Mobile experience management: The next big market?

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We’ve witnessed the emerging trend of vendors refocusing towards customer experience management and the growth of consumer mobile ownership and engagement, so it was really only a matter of time before we saw a marrying of the two.

According to new predictions from Forrester, a new mobile engagement market is set to reach $32.4bn by 2018 as brands increasingly focus on building and delivering an excellent mobile experience.

Businesses so far may have considered themselves ‘mobile ready’ with perhaps the creation of an app but versions two, three, and four will see the app become the new face of systems of engagement, explained analyst Ted Schadler.

“Fulfilling this mission – and reaping the benefits of a close service connection to your customers and employees – means solving a much bigger problem than shrinking down your website or screen-scraping your SAP system. It means serving customers and employees whose minds have shifted to expect anything, anywhere, at any time.  If version one of the app cost $250,000, it’s not unusual for version two to cost $2m. 

“You’ll spend that money deciphering what your customers really want to do on the mobile devices then building dramatically simplified mobile experiences on complex systems of engagement. You’ll also re-engineer your core processes, systems, and products to help people in their ‘mobile moments’,” he said.

According to Schadler, this new $32.4bn market is comprised of three kinds of services:

  1. Mobile engagement services: This includes the complex services for building a full system of engagement: ethnographic research, experience design, mobile strategy, business process re-engineering, redesigning middleware, analytics, system consolidation, and upgrades to back-end services. Cloud delivery, third-party services, and platform operations are not included.
  2. Mobile device and app management services: This includes the per-device fees for managing devices and the apps that run on them: mobile device management and mobile app management. It could include the setup and management of a corporate app store to manage app and policy updates. It does not include monthly telecom or wireless broadband expenses.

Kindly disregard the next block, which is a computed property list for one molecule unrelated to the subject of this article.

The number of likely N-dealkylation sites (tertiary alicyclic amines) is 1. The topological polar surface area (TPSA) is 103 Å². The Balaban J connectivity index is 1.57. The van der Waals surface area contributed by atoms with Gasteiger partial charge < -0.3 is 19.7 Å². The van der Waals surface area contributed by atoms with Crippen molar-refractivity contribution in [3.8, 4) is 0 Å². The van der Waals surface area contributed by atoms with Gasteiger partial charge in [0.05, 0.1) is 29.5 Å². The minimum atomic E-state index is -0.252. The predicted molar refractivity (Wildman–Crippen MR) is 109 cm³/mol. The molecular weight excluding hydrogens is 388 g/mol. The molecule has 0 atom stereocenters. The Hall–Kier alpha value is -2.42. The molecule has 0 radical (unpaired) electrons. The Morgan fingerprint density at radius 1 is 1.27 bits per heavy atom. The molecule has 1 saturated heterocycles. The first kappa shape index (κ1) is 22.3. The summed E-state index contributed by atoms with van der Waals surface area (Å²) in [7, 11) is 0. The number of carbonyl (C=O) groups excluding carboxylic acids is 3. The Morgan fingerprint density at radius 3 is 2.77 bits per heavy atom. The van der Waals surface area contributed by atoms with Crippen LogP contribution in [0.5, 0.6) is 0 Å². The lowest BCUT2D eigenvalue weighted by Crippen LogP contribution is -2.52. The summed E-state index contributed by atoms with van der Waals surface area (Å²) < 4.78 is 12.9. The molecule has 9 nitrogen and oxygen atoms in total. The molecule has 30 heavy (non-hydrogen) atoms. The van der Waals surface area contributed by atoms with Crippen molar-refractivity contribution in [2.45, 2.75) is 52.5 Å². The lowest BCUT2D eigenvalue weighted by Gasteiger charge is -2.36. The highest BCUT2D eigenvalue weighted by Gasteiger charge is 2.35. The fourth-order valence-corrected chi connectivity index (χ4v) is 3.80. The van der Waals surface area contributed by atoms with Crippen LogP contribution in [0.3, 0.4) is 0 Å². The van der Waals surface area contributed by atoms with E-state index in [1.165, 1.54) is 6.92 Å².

3. Mobile app development services: This includes developing and maintaining native and hybrid apps for smartphones and tablets as well as mobile websites, including responsive design. It also includes using existing APIs to provide connections to the back-end systems. It does not include experience design.

Forrester may be one of the first to forecast this new category of vendors but mobile experience is very much a topic of the moment. Gartner's Jim Glazder recently spoke of retailers' need to better their customers' mobile experiences and integrate alongside the traditional in-store experience if they are survive in the evolving omnichannel world. 

“A poor mobile experience can also undermine the brand relationship,” he said. “The consumerisation of IT is changing the way consumers interact, obtain information and purchase items. Mobile is becoming a natural extension to us and so the likelihood of consumers having and using their mobile within the store is high. Retailers need to find a way to interact with users via mobile whilst the consumers are still in the store.”

However, ForeSee's latest mobile shopping report showed that the gap between traditional and mobile retail experiences is closing with mobile ranking just two points lower than the in-store experience. 

About Natalie Steers

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